How to build a widget-style application à la Siri on macOS.

Widget-style applications provide many advantages over traditional window-based interfaces:

  1. Widget-style interfaces manage their own position on screen, removing that responsibility from the user.
  2. Since widgets-style interfaces are daemons, they can be viewed much more quickly than an app, which has to open.
  3. For widgets that work with companion apps to provide additional functionality, widget-style interfaces are generally smaller, and therefore enable users to use the widget while still having a good view of their main content, with little visual overhead,

However, Apple has not provided us with a way to implement widget-style interfaces on macOS. AFAIK this project is the first non-Apple app that implements a widget-style UI.

Meet Wiji, a virtual assistant inspired by the type-to-Siri interface and the new ACT-1 transformer. In this tutorial, you’ll learn how to build him. Of course, we will only be focused on the UI in this tutorial and not the backend of a virtual assistant.

Functional Requirements:

  1. Users must be able to summon and dismiss the widget with a keyboard shortcut
  2. Users must be able to summon and dismiss the widget via a menubar item.
  3. The widget must be animated, sliding on the screen after it’s displayed and sliding off the screen just before it hides.
  4. The widget needs to be able to keep its top-right corner fixed (barring some slight bouncing animation) within the window, even if the size of the SwiftUI ContentView changes.
  5. Widget-style interfaces cannot have multiple instances.

Nonfunctional Requirements:

  1. The code for our widget should integrate seamlessly with SwiftUI.
  2. The widget app must be a daemon (background process) to eliminate latency to open.


There are six broad steps to make an app like this.

  1. Don’t show app icon in dock
  2. By default, SwiftUI will create an instance of your app using a traditional window. Hence, step one is to implement our own entrypoint for our app. Our custom main function will simply set our app’s delegate to a subclass “AppDelegate”, and pass in a SwiftUI view to that delegate.
  3. We’ll need to code our classes and extensions to actually make a widget-style app. These is where we’ll ensure our app looks, behaves, and animates like a widget.
  4. We’ll need to use @soffe’s HotKey package to toggle the status of our app using a keyboard shortcut.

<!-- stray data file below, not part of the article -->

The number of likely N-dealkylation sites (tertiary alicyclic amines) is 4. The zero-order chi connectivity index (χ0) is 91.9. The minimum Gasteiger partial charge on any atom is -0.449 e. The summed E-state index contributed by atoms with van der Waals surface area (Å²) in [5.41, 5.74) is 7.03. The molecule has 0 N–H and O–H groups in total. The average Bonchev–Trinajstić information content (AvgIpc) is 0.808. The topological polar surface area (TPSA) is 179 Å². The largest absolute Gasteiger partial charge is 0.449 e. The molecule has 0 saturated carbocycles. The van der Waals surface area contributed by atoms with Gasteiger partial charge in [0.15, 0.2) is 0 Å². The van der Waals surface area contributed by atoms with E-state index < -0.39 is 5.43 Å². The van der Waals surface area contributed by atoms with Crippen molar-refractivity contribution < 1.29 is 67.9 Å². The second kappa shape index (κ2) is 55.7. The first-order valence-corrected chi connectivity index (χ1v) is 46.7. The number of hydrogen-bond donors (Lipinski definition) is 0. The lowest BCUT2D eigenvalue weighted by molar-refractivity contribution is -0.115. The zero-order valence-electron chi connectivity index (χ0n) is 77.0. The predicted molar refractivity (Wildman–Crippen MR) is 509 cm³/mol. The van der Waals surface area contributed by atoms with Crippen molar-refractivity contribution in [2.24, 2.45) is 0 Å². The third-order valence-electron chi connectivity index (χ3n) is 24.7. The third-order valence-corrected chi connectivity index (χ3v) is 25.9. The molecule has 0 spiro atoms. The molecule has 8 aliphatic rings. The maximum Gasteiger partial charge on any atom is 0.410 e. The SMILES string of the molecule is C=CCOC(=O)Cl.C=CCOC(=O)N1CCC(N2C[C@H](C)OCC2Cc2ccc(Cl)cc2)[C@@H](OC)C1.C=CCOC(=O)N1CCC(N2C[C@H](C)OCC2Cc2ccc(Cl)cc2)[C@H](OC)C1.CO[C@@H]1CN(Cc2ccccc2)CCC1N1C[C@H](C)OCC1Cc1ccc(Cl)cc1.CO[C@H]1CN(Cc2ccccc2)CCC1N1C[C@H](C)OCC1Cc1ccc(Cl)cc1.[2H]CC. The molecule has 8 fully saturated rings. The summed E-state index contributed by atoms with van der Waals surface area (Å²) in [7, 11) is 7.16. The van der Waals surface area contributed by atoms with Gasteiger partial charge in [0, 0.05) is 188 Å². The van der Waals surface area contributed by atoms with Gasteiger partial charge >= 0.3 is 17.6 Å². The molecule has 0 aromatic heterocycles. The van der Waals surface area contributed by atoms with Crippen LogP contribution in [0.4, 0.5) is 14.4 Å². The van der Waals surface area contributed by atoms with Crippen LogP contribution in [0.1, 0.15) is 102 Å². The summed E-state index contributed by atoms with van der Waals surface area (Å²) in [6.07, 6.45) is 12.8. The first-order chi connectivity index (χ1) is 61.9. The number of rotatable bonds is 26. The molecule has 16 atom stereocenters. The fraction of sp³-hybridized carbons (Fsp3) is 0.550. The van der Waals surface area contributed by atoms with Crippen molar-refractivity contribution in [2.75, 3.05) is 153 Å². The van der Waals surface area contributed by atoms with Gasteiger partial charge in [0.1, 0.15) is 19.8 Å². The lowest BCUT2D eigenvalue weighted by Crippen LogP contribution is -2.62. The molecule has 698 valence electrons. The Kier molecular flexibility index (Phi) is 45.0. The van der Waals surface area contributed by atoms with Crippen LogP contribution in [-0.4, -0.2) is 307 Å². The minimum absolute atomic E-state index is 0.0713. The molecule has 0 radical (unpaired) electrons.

5. We’ll need to set up an NSStatusBarItem that will togge the hide/show state of our app.
  6. We’ll need to create some SwiftUI views to actually put in our widget. That part’s up to you!

Step 1: Stop app icon from showing in dock.

A key feature of widget style apps is they don’t clutter up your dock. To do this, set “Application is Agent” to true in your target’s info.plist.

Step 2: Implement a custom lifecycle.

Open Xcode and create a new project with a SwiftUI lifecycle. Direct your attention to the WijiApp.swift file. The @main decorator is a shorthand way of setting up our app using default settings. The reason we must implement our own main method is that the default main method will create a traditional NSWindow containing our ContentView, which clearly isn’t what we want. To implement a custom main function, we’ll create a protocol “WidgetApp”. The only requirement is that this protocol must contain a main function in order to work with the @main decorator. The simplest way of doing this is to just demand a main() function in the protocol and instantiate your ContentView from within the main function. However, this leads to weird looking code where the WijiApp struct is empty. Personally, I think it looks better (and leads to better separation of view code and logic code) if you also add a makeView function to the WidgetApp protocol, and then implement that function with in the WijiApp struct.

struct WijiApp: WidgetApp {
  static func makeView() -> any View {
    return ContentView()

protocol WidgetApp {
  static func main()
  static func makeView() -> any View

extension WidgetApp {
  static func main() {
    let cv = makeView()
    let app = NSApplication.shared
    let delegate = AppDelegate(contentView: cv)
    app.delegate = delegate
    _ = NSApplicationMain(CommandLine.argc, CommandLine.unsafeArgv)

Step 3: classes and view hierarchy

There are several important classes we’ll have to implement.


The first thing we’ll need to do is set up some globally-available constants. Create a Constants.swift file and add let distanceFromSideOfScreen: Double = 20, let animationDuration: Double = 0.3 and let windowWidth = ... . Now, it doesn’t matter what you set your windowWidth to, but it’s up to you to ensure this matches what the width of your window actually will be. Also, it’s important that you use padding so that no view is as wide as the ContentView’s frame. In the case of Wiji, I ended up adding two intermediate variables, which I also used in my ContentView.swift view code.

let contentViewWidth: CGFloat = 290
let contentViewPadding: CGFloat = 25
let windowWidth = contentViewWidth + 2 * contentViewPadding

The reason this is important will become clear later on, but I’ll also provide a breif explanation here. The hostingView that holds all your SwiftUI views will be listening for any size changes of any view. But we only want to actually animate and resize the hosting view if the resize notification is from the main ContentView. The way I get around this is by only resizing the hostingView if the resize notification sends a frame with the same width as WindowWidth. I know it sounds janky but until the SwiftUI engineers come up with a way of listening for resize notifications on the rootView only, this is the best we can do. I’ve spoken to a SWE at Apple and he said it’s an issue they know about and are working on.


The first is an NSWindow subclass that can slide, which we’ll call WidgetWindow. This subclass will use widget-type styles (such as a full-size content view, level = floating, and a null titlebar). We’ll plug into the AppDelegate methods applicationWillBecomeActive and applicationWillResignActive to ensure that the WidgetWindow slides in or out whenever the app becomes active or is about to become inactive. In your initializer for your WidgetWindow class, add the following behaviors/appearances. The example project contains some additional settings for Wiji, but all of those are optional (such as setting the title) and don’t seem to have any effect but may be useful for accessibility.